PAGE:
• Epidemiologic studies, especially large, prospective, community-based cohort studies, are needed to determine the incidence and prevalence of uterine problems, their natural history, and the factors that place some women at high risk.
  • Important variables influencing patients' and providers' perceptions and expectations of different treatments are poorly understood. Research is needed to explain how physician-patient interaction affects treatment decisions.

Uterine Fibroids:

  • Management of asymptomatic fibroids—when, if, or how to treat.
  • Importance of fibroid size. Published criteria generally recommend surgical removal of fibroids if and when they reach the size of the uterus at 12-weeks gestation, and this has become usual practice. Studies are needed to determine how changes in fibroid size influence patients' functional status and quality of life. The scientific literature does not provide adequate evidence to support the recommendation/practice of hysterectomy at 12-weeks gestational size.
  • Formation of leiomyosarcoma. With the possibility of malignant change in fibroids, rapid growth in the size of the uterus or fibroids is often used as justification for hysterectomy. The scientific basis for this practice is inadequate.
  • Mechanisms of hormone ablation, add-back (norethindrone) therapy, and fibroid growth in the absence of estrogen. Investigations in hormonal therapies and management need to address receptor content.
  • Etiology of fibroids, the mechanisms that influence their growth, and reasons for apparently higher rates in black women relative to white women.


  • Determine what attributes of patient, provider, and treatment predict relief of pain, cost, health status, functional status, and health-related quality of life.
  • Develop techniques and methods that are less invasive than laparoscopy for diagnosing endometriosis, e.g., imaging techniques and/or blood-serum markers.
  • Investigate the relationship between endometriosis and dysmenorrhea, and between endometriosis and non-cyclic chronic pelvic pain.
  • Investigate the biologic etiology of endometriosis and how various growth factors as well as the immune system affect the initiation and progress of the disease.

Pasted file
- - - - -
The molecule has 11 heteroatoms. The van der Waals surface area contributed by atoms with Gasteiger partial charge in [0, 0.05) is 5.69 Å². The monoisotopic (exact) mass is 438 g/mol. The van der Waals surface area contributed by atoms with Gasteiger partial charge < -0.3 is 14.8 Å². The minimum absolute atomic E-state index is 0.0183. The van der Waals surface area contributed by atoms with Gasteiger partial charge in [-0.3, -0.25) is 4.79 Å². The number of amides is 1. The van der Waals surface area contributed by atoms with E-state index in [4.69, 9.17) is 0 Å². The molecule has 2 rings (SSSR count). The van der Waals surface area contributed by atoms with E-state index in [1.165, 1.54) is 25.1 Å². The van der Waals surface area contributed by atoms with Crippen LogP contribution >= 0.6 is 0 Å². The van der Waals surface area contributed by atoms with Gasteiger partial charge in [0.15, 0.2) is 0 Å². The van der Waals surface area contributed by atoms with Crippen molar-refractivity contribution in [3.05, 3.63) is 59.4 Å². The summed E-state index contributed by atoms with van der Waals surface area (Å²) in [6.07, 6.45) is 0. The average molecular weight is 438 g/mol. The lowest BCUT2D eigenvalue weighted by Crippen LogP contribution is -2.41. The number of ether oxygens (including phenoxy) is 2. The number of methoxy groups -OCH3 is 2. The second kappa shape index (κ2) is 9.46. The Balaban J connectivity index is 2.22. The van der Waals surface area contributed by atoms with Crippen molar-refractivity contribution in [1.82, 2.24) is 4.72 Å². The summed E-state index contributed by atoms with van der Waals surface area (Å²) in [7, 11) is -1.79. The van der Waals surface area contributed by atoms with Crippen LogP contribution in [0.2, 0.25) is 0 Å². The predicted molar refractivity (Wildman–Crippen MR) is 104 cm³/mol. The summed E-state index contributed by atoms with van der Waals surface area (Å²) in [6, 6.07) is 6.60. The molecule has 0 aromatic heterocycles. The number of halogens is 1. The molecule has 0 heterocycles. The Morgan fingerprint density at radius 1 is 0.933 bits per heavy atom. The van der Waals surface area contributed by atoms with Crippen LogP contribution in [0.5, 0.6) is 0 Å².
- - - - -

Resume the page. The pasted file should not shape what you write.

Pelvic Prolapse/Urinary Dysfunction:

  • No scientific evidence was found favoring hysterectomy as the best alternative for managing pelvic prolapse. In fact, the studies containing original data were all conducted in women who experienced prolapse subsequent to hysterectomy.
  • For uterine prolapse, determine the effectiveness, relative to hysterectomy, of non-surgical treatments including the use of pessaries, estrogen, and exercises to strengthen the pelvic floor.
  • For urinary stress incontinence, determine the relative effectiveness of available treatments. Panelists recommended a prospective clinical trial, with minimum 5-year followup, to determine the effectiveness of surgical and nonsurgical treatments for urinary stress incontinence.

Dysfunctional Uterine Bleeding and Chronic Pelvic Pain:

  • For dysfunctional bleeding, compare the outcomes of alternative treatments, including medical treatments, surgical alternatives (endometrial ablation and hysterectomy), and watchful waiting.
  • For the management of chronic pelvic pain, evaluate the effectiveness of hysterectomy, surgical procedures other than hysterectomy (lysis of pelvic adhesions, etc.), medical therapies (trigger point injections, etc.), and non-traditional therapies, such as biofeedback.
  • Investigate the effectiveness of imaging methods commonly used to diagnose the cause of chronic pelvic pain.